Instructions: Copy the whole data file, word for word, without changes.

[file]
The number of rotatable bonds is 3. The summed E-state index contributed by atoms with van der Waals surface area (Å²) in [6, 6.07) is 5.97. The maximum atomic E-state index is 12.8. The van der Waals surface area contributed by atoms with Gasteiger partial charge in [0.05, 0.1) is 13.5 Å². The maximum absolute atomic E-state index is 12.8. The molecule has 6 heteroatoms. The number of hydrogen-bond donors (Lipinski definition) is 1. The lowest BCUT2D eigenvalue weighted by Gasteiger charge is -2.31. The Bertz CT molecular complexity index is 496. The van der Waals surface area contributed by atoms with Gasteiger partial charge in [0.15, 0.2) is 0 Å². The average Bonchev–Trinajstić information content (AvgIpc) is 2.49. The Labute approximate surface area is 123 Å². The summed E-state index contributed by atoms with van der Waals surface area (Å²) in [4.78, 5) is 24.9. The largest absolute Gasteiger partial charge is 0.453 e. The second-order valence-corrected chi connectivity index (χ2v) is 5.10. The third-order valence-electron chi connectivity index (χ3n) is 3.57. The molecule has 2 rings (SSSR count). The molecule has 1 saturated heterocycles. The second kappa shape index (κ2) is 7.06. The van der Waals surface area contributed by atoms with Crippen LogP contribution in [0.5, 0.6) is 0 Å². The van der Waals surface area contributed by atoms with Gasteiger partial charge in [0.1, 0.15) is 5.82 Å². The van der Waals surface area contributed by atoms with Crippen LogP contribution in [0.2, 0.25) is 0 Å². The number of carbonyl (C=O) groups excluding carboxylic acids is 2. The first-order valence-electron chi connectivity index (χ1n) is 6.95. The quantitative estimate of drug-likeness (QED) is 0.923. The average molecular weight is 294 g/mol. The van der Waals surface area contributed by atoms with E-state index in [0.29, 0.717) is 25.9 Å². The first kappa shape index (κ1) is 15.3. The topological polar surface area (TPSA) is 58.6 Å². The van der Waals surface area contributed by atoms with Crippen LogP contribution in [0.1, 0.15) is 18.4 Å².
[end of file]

The number of rotatable bonds is 3. The summed E-state index contributed by atoms with van der Waals surface area (Å²) in [6, 6.07) is 5.97. The maximum atomic E-state index is 12.8. The van der Waals surface area contributed by atoms with Gasteiger partial charge in [0.05, 0.1) is 13.5 Å². The maximum absolute atomic E-state index is 12.8. The molecule has 6 heteroatoms. The number of hydrogen-bond donors (Lipinski definition) is 1. The lowest BCUT2D eigenvalue weighted by Gasteiger charge is -2.31. The Bertz CT molecular complexity index is 496. The van der Waals surface area contributed by atoms with Gasteiger partial charge in [0.15, 0.2) is 0 Å². The average Bonchev–Trinajstić information content (AvgIpc) is 2.49. The Labute approximate surface area is 123 Å². The summed E-state index contributed by atoms with van der Waals surface area (Å²) in [4.78, 5) is 24.9. The largest absolute Gasteiger partial charge is 0.453 e. The second-order valence-corrected chi connectivity index (χ2v) is 5.10. The third-order valence-electron chi connectivity index (χ3n) is 3.57. The molecule has 2 rings (SSSR count). The molecule has 1 saturated heterocycles. The second kappa shape index (κ2) is 7.06. The van der Waals surface area contributed by atoms with Crippen LogP contribution in [0.5, 0.6) is 0 Å². The van der Waals surface area contributed by atoms with Gasteiger partial charge in [0.1, 0.15) is 5.82 Å². The van der Waals surface area contributed by atoms with Crippen LogP contribution in [0.2, 0.25) is 0 Å². The number of carbonyl (C=O) groups excluding carboxylic acids is 2. The first-order valence-electron chi connectivity index (χ1n) is 6.95. The quantitative estimate of drug-likeness (QED) is 0.923. The average molecular weight is 294 g/mol. The van der Waals surface area contributed by atoms with E-state index in [0.29, 0.717) is 25.9 Å². The first kappa shape index (κ1) is 15.3. The topological polar surface area (TPSA) is 58.6 Å². The van der Waals surface area contributed by atoms with Crippen LogP contribution in [0.1, 0.15) is 18.4 Å².